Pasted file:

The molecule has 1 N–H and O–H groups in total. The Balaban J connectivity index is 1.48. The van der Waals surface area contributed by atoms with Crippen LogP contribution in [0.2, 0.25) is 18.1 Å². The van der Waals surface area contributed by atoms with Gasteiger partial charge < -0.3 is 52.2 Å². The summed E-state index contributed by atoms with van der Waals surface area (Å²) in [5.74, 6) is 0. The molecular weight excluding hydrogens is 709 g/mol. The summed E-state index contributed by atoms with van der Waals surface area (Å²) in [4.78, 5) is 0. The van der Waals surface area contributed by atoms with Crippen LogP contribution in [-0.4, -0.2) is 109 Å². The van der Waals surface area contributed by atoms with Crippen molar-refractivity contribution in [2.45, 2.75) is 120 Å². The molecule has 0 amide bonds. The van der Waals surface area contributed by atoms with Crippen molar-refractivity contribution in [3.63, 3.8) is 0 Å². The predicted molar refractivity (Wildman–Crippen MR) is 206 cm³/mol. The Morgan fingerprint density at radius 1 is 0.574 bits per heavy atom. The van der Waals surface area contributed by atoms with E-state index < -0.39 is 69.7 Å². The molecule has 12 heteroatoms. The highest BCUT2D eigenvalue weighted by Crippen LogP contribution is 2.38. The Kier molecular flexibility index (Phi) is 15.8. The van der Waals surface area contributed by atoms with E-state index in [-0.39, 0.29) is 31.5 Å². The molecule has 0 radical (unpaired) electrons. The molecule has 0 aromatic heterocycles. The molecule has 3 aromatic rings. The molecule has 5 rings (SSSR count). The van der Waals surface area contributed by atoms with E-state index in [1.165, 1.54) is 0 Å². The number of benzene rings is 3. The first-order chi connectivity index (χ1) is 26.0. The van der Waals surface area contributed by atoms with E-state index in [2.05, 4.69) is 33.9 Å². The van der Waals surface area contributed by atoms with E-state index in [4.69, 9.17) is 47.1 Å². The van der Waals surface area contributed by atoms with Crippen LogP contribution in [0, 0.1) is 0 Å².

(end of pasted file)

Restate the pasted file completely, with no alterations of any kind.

The molecule has 1 N–H and O–H groups in total. The Balaban J connectivity index is 1.48. The van der Waals surface area contributed by atoms with Crippen LogP contribution in [0.2, 0.25) is 18.1 Å². The van der Waals surface area contributed by atoms with Gasteiger partial charge < -0.3 is 52.2 Å². The summed E-state index contributed by atoms with van der Waals surface area (Å²) in [5.74, 6) is 0. The molecular weight excluding hydrogens is 709 g/mol. The summed E-state index contributed by atoms with van der Waals surface area (Å²) in [4.78, 5) is 0. The van der Waals surface area contributed by atoms with Crippen LogP contribution in [-0.4, -0.2) is 109 Å². The van der Waals surface area contributed by atoms with Crippen molar-refractivity contribution in [2.45, 2.75) is 120 Å². The molecule has 0 amide bonds. The van der Waals surface area contributed by atoms with Crippen molar-refractivity contribution in [3.63, 3.8) is 0 Å². The predicted molar refractivity (Wildman–Crippen MR) is 206 cm³/mol. The Morgan fingerprint density at radius 1 is 0.574 bits per heavy atom. The van der Waals surface area contributed by atoms with E-state index < -0.39 is 69.7 Å². The molecule has 12 heteroatoms. The highest BCUT2D eigenvalue weighted by Crippen LogP contribution is 2.38. The Kier molecular flexibility index (Phi) is 15.8. The van der Waals surface area contributed by atoms with E-state index in [-0.39, 0.29) is 31.5 Å². The molecule has 0 radical (unpaired) electrons. The molecule has 0 aromatic heterocycles. The molecule has 3 aromatic rings. The molecule has 5 rings (SSSR count). The van der Waals surface area contributed by atoms with E-state index in [1.165, 1.54) is 0 Å². The number of benzene rings is 3. The first-order chi connectivity index (χ1) is 26.0. The van der Waals surface area contributed by atoms with E-state index in [2.05, 4.69) is 33.9 Å². The van der Waals surface area contributed by atoms with E-state index in [4.69, 9.17) is 47.1 Å². The van der Waals surface area contributed by atoms with Crippen LogP contribution in [0, 0.1) is 0 Å².